Tesla and tech unplugged

Wall Street and Asian stocks fall, US dollar rises

When I think of Unplugged, my memory returns wistfully to the MTV Unplugged series of the 1990s. About a Girl by Nirvana still sends shivers of electricity down my spine. Alas, a three-day weekend did not lift the mood on Wall Street, with the only electricity available, being unplugged at the wall by investors, who continued dumping stocks, and technology in particular.

Tesla came in for attention after failing on Friday to find its listing Nirvana, being passed over for elevation to the S&P500. Tesla stock fell 21.0% overnight, although its theoretical rival Nikola (it’s not built anything yet) rose 40.0% after an investment by General Motors in a classic case of alternating current. To give some perspective, though, Tesla’s stock price has increased by over 500% this year, so the last week’s meltdown of the charging point should be taken in context. Investors need to accept that that ride will be wild and sometimes resemble a demolition derby.

The rout was not confined just to equity markets. Oil suffered multiple well bursts with prices leaking in an uncontrolled manner. On currency markets, the US dollar leapt higher with a number of major currencies, especially the euro, breaking significant supports versus the greenback. US bond yields also tracked slightly lower.

Pleasingly for precious metals aficionados, gold tested its range low near USD1900.00 an ounce, but recovered to finish almost unchanged at USD1931.50 an ounce. Given that previous equity market meltdowns had also seen precious metals get sold in lockstep, the disengagement will be particularly pleasing for bullish gold traders. I do suspect, though, that more downside pain may have to be weathered if equity markets continue South.

All in all, the price action across financial markets overnight looks very interconnected and classically haven seeking. The buy everything FOMO trade of the past six months has been more galactic then a Star Wars movie. Like any space opera, the baddies do get the upper hand at some stage in the film, before the good guys emerge victoriously and prepped for the sequel. The price action of the last week, continues to look corrective, if somewhat emotionally so. The underlying drivers of the buy everything rally, a global savings glut hunting for yield, bottomless amounts of zero per cent central bank money looking for a home and expected post-COVID-19 recovery of sorts in 2021 remain intact. So set the deflector shields to full and stay on target young Skywalker, the Force is with you.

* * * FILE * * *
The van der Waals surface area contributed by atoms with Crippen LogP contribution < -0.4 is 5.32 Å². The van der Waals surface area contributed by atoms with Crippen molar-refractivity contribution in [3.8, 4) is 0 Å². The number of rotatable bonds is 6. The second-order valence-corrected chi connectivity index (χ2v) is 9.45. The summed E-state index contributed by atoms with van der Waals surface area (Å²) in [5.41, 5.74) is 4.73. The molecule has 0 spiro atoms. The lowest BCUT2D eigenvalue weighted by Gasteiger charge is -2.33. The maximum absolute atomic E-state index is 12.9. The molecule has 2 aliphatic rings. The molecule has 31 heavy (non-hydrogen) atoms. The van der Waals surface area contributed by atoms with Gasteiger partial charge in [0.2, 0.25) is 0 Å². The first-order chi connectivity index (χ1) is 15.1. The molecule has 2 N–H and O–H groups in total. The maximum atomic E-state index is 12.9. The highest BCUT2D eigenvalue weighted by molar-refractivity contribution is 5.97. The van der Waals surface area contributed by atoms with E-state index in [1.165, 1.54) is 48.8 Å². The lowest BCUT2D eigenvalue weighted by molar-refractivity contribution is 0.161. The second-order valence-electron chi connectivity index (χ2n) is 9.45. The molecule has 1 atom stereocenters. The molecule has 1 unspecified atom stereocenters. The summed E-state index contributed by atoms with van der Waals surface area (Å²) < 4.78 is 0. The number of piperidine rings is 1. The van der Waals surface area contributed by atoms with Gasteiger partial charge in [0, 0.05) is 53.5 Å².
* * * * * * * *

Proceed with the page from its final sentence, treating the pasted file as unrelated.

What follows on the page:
Any data released today is likely to be swamped by the battle between good and evil on the world’s equity markets. China inflation data showed an easing of pressures this morning, YoY Inflation for August easing from 2.70% to 2.40% as commodity price pressure eased. That reduces one of the few worries about China’s recovery. In Australia, Westpac Consumer Confidence recovered to 93.80 from 79.50 in August, underling that Australia to remains on a recovery trajectory, despite the Victoria State lockdown.

Both the US and China increased the tit-for-tat rhetoric on Xinjiang and Taiwan overnight. Again, the noise from equity markets will subsume the geopolitical noise which markets are rapidly building herd immunity to as the known unknown and the new normal.

This article is for general information purposes only. It is not investment advice or a solution to buy or sell securities. Opinions are the authors; not necessarily that of OANDA Corporation or any of its affiliates, subsidiaries, officers or directors. Leveraged trading is high risk and not suitable for all. You could lose all of your deposited funds.

Jeffrey Halley

Jeffrey Halley

Senior Market Analyst - Asia Pacific
With more than 30 years of FX experience – from spot/margin trading and NDFs through to currency options and futures – Jeffrey Halley is OANDA’s senior market analyst for Asia Pacific, responsible for providing timely and relevant macro analysis covering a wide range of asset classes. He has previously worked with leading institutions such as Saxo Capital Markets, DynexCorp Currency Portfolio Management, IG, IFX, Fimat Internationale Banque, HSBC and Barclays. A highly sought-after analyst, Jeffrey has appeared on a wide range of global news channels including Bloomberg, BBC, Reuters, CNBC, MSN, Sky TV, Channel News Asia and the New York Times. He was born in New Zealand and holds an MBA from the Cass Business School.
Jeffrey Halley